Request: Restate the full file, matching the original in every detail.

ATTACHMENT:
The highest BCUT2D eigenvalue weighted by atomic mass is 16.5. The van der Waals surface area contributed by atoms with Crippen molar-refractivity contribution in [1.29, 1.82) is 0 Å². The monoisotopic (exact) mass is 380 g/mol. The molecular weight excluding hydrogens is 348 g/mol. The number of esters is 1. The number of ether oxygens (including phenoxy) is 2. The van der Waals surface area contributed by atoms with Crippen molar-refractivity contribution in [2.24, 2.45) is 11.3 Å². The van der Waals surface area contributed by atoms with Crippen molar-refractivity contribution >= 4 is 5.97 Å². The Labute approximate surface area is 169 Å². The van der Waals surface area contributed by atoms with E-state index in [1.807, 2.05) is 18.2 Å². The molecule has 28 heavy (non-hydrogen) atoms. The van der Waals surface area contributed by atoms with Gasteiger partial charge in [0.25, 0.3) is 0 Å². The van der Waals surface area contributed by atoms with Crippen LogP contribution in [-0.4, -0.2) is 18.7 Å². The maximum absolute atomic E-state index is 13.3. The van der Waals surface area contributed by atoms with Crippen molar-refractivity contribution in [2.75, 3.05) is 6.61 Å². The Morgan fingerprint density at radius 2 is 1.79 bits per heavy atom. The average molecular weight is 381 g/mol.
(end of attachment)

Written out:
The highest BCUT2D eigenvalue weighted by atomic mass is 16.5. The van der Waals surface area contributed by atoms with Crippen molar-refractivity contribution in [1.29, 1.82) is 0 Å². The monoisotopic (exact) mass is 380 g/mol. The molecular weight excluding hydrogens is 348 g/mol. The number of esters is 1. The number of ether oxygens (including phenoxy) is 2. The van der Waals surface area contributed by atoms with Crippen molar-refractivity contribution in [2.24, 2.45) is 11.3 Å². The van der Waals surface area contributed by atoms with Crippen molar-refractivity contribution >= 4 is 5.97 Å². The Labute approximate surface area is 169 Å². The van der Waals surface area contributed by atoms with E-state index in [1.807, 2.05) is 18.2 Å². The molecule has 28 heavy (non-hydrogen) atoms. The van der Waals surface area contributed by atoms with Gasteiger partial charge in [0.25, 0.3) is 0 Å². The van der Waals surface area contributed by atoms with Crippen LogP contribution in [-0.4, -0.2) is 18.7 Å². The maximum absolute atomic E-state index is 13.3. The van der Waals surface area contributed by atoms with Crippen molar-refractivity contribution in [2.75, 3.05) is 6.61 Å². The Morgan fingerprint density at radius 2 is 1.79 bits per heavy atom. The average molecular weight is 381 g/mol.